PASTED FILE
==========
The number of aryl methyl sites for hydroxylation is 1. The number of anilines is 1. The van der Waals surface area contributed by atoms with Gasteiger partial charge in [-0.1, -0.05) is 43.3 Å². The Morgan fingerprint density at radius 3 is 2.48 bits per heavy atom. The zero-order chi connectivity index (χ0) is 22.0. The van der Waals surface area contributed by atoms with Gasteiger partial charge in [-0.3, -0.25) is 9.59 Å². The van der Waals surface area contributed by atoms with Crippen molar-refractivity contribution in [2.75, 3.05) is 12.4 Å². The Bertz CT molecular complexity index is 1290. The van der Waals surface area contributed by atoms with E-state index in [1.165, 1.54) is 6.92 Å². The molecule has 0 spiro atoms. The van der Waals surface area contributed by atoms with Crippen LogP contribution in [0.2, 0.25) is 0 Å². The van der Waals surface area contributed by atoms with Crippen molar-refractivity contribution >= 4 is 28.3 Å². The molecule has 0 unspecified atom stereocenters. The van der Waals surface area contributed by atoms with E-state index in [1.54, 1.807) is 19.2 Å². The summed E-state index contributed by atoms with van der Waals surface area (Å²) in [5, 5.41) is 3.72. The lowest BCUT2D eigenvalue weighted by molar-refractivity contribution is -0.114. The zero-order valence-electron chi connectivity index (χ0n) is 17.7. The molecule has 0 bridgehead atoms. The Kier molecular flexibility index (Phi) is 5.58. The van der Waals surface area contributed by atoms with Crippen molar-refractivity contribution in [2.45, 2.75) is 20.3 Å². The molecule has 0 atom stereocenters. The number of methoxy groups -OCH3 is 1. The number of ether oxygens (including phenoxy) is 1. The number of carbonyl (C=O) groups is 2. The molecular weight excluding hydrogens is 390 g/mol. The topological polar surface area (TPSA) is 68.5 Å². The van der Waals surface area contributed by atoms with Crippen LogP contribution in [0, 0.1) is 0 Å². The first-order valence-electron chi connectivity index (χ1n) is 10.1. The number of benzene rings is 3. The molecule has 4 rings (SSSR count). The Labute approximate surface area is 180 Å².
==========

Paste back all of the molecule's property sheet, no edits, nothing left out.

The number of aryl methyl sites for hydroxylation is 1. The number of anilines is 1. The van der Waals surface area contributed by atoms with Gasteiger partial charge in [-0.1, -0.05) is 43.3 Å². The Morgan fingerprint density at radius 3 is 2.48 bits per heavy atom. The zero-order chi connectivity index (χ0) is 22.0. The van der Waals surface area contributed by atoms with Gasteiger partial charge in [-0.3, -0.25) is 9.59 Å². The van der Waals surface area contributed by atoms with Crippen molar-refractivity contribution in [2.75, 3.05) is 12.4 Å². The Bertz CT molecular complexity index is 1290. The van der Waals surface area contributed by atoms with E-state index in [1.165, 1.54) is 6.92 Å². The molecule has 0 spiro atoms. The van der Waals surface area contributed by atoms with Crippen LogP contribution in [0.2, 0.25) is 0 Å². The van der Waals surface area contributed by atoms with Crippen molar-refractivity contribution >= 4 is 28.3 Å². The molecule has 0 unspecified atom stereocenters. The van der Waals surface area contributed by atoms with E-state index in [1.54, 1.807) is 19.2 Å². The summed E-state index contributed by atoms with van der Waals surface area (Å²) in [5, 5.41) is 3.72. The lowest BCUT2D eigenvalue weighted by molar-refractivity contribution is -0.114. The zero-order valence-electron chi connectivity index (χ0n) is 17.7. The molecule has 0 bridgehead atoms. The Kier molecular flexibility index (Phi) is 5.58. The van der Waals surface area contributed by atoms with Crippen molar-refractivity contribution in [2.45, 2.75) is 20.3 Å². The molecule has 0 atom stereocenters. The number of methoxy groups -OCH3 is 1. The number of ether oxygens (including phenoxy) is 1. The number of carbonyl (C=O) groups is 2. The molecular weight excluding hydrogens is 390 g/mol. The topological polar surface area (TPSA) is 68.5 Å². The van der Waals surface area contributed by atoms with Crippen LogP contribution in [0, 0.1) is 0 Å². The first-order valence-electron chi connectivity index (χ1n) is 10.1. The number of benzene rings is 3. The molecule has 4 rings (SSSR count). The Labute approximate surface area is 180 Å².